Center for Infectious Disease Research and Policy reports
Producers of sprouts should add more food safety steps throughout the production chain to lower the risk of the kind of contamination that triggered a widespread Escherichia coli outbreak in Europe earlier this year, the European Food Safety Authority (EFSA) said in a report released yesterday.
The EFSA’s Panel on Biological Hazards said it is difficult to limit bacterial contamination of seeds used for sprouting in the face of many risk factors, but called on producers to step up their efforts. The panel also said no reliable method has been found to decontaminate all types of seeds without reducing germination or yield.
Recent article published in Journal of Food Science 2011 evaluated the effectiveness of calcinated calcium spray on Escherichia coli 0157 H:7 87-23 population on radish sprouts. The results indicate that a 200 ppm NaOCl soaking followed by 0.04% calcinated spray resulted in no microbial growth after a 72 hour sprouting, while maintaining a high germination rate. However, the study reveals that despite treatment method, most of the inoculated Escherichia coli 0157 H:7 87-23 cells accumulated on the sprout roots and biofilms formed on sprout surfaces.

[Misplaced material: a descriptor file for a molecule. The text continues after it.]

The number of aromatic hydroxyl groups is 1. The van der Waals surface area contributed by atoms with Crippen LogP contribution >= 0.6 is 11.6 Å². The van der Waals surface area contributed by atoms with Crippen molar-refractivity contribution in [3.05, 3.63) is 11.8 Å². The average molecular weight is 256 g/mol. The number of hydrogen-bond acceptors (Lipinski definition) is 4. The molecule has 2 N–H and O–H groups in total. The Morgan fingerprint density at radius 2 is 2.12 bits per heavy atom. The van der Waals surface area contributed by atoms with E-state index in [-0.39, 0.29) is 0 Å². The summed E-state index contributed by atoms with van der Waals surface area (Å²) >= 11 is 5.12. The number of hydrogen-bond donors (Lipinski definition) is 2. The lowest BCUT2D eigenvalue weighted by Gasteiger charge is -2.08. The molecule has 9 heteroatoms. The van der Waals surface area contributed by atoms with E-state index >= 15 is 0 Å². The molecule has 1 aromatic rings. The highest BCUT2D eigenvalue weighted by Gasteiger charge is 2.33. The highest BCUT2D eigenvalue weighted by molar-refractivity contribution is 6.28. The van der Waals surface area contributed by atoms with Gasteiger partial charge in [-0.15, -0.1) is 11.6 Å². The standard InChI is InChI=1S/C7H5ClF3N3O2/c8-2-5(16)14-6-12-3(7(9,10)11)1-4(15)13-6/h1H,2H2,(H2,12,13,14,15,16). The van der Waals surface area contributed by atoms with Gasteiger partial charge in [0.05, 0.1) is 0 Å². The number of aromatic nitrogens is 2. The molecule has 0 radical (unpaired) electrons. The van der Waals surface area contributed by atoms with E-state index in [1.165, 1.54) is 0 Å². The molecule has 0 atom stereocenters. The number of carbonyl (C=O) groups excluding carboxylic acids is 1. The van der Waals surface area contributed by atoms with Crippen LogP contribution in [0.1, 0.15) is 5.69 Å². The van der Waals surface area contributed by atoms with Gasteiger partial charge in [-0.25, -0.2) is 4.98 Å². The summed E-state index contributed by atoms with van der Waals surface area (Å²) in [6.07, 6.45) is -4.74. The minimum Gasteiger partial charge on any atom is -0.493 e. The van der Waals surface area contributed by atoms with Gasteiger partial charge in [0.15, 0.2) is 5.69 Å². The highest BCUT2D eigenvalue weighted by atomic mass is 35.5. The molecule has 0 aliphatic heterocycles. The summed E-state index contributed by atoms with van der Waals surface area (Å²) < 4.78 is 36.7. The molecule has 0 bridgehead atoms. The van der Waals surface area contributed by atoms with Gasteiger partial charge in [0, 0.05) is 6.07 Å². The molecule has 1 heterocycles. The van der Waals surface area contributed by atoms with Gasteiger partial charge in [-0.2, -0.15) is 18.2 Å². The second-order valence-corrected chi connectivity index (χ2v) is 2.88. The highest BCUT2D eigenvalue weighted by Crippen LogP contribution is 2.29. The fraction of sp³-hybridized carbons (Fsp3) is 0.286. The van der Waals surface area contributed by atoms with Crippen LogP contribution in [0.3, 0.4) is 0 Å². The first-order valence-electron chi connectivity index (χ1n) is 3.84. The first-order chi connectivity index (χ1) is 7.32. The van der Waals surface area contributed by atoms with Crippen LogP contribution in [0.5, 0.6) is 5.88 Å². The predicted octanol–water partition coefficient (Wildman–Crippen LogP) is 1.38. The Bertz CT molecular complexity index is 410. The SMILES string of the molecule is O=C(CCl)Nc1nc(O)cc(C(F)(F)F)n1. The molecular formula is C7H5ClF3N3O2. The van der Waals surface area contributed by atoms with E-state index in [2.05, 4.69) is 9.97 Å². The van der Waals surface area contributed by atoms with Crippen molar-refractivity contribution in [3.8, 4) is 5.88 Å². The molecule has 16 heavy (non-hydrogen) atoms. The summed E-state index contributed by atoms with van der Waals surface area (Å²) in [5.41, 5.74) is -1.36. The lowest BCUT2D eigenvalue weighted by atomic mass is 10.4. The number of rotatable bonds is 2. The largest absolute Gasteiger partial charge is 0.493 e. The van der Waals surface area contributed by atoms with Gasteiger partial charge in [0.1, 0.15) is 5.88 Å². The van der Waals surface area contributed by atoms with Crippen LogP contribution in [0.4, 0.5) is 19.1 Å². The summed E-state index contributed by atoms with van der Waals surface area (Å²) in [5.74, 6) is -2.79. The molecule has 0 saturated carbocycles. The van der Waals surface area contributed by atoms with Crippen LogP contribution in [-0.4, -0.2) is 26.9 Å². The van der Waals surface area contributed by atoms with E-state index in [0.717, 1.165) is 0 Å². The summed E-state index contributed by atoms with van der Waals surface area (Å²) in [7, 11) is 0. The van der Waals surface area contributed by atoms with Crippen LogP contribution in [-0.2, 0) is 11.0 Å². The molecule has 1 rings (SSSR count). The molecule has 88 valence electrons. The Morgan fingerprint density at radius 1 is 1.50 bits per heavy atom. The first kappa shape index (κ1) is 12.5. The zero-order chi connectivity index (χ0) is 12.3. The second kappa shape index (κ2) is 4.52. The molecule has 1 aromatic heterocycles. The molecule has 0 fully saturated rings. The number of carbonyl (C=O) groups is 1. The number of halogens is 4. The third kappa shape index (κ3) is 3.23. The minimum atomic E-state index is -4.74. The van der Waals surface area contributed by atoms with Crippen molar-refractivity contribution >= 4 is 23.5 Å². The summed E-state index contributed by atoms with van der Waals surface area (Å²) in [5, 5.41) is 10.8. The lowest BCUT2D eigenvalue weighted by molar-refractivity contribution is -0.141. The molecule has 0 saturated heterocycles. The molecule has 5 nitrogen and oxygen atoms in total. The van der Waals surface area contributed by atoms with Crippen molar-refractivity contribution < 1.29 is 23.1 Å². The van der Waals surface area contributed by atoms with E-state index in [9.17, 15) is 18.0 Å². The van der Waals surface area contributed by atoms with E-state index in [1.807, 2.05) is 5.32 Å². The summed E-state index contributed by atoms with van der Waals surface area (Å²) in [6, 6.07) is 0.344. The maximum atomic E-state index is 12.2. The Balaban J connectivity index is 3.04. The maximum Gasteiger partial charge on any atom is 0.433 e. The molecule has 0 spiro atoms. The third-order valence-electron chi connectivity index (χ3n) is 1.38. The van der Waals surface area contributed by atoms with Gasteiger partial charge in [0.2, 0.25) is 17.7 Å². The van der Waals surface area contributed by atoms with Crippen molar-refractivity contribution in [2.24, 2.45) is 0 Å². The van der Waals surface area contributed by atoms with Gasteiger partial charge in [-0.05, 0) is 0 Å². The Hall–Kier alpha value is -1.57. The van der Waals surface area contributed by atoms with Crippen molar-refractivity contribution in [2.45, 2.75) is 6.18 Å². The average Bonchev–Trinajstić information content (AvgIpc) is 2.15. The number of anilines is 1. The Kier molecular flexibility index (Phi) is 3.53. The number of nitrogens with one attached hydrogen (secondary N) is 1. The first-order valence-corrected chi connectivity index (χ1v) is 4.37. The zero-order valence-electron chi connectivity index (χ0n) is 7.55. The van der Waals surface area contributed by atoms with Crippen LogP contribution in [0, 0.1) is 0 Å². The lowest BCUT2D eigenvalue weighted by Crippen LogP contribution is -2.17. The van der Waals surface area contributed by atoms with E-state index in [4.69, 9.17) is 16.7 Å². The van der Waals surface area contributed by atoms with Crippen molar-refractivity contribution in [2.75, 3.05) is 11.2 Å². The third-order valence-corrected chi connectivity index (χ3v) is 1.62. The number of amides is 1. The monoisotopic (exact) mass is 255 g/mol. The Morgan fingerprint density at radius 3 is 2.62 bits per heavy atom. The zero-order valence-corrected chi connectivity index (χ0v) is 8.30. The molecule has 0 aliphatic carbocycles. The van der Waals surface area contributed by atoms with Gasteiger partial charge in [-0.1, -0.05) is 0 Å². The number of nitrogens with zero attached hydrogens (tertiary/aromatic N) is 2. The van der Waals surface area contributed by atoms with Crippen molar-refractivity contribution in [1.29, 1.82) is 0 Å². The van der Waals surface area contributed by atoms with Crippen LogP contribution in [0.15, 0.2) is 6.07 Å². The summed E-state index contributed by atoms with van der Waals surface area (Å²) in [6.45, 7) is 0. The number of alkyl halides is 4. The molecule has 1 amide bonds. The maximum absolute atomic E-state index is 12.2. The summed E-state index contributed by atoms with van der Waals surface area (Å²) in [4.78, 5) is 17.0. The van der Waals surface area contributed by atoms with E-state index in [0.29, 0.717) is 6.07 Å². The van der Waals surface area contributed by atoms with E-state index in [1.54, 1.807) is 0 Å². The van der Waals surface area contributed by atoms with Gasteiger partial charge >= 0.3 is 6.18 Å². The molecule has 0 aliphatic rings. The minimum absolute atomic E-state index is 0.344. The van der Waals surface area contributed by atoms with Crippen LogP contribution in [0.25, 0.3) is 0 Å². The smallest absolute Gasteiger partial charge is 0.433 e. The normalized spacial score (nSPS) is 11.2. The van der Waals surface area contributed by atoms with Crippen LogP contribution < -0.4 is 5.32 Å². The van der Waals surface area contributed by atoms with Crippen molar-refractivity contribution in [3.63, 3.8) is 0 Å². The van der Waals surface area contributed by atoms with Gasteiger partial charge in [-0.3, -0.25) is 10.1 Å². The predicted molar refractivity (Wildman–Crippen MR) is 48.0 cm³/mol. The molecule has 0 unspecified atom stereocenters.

Sprouts are inherently dangerous as there is no proven method to effectively eliminate pathogenic bacteria during sprouting. There appears to be limited steps sprout producers are able to take to reduce the risks associated with such a product. As such, the public needs to be adequately informed on the risks of consuming sprouts, in particular, vulnerable populations such as pregnant women.
The EFSA risk assessment on pathogenic bacteria in seeds and sprouted seeds was prompted by the enterohemorrhagic E coli (EHEC) outbreak centered in Germany this past spring and summer. The outbreak, which involved at least 3,134 cases and 40 deaths, was traced to fenugreek seeds imported from Egypt. The finding caused the EFSA to warn consumers not to eat any sprouts for a time; the warning was canceled on Oct 3, after the implicated seeds were off the market.
Decontamination of seeds before sprouting is used as an additional safety measure in some European Union states, the panel observed. However, "To date, no method of decontamination is available to ensure elimination of pathogens in all types of seeds without affecting seed germination or sprout yield."
Fransisca, L., Zhou, B., and Feng, H. The Effect of Calcinated Calcium and Chlorine Treatments on Escherichia coli 0157 H:7 87-23 Population Reduction in Radish Sprouts. Journal of Food Science. Vol. 76, Nr. 6, 2011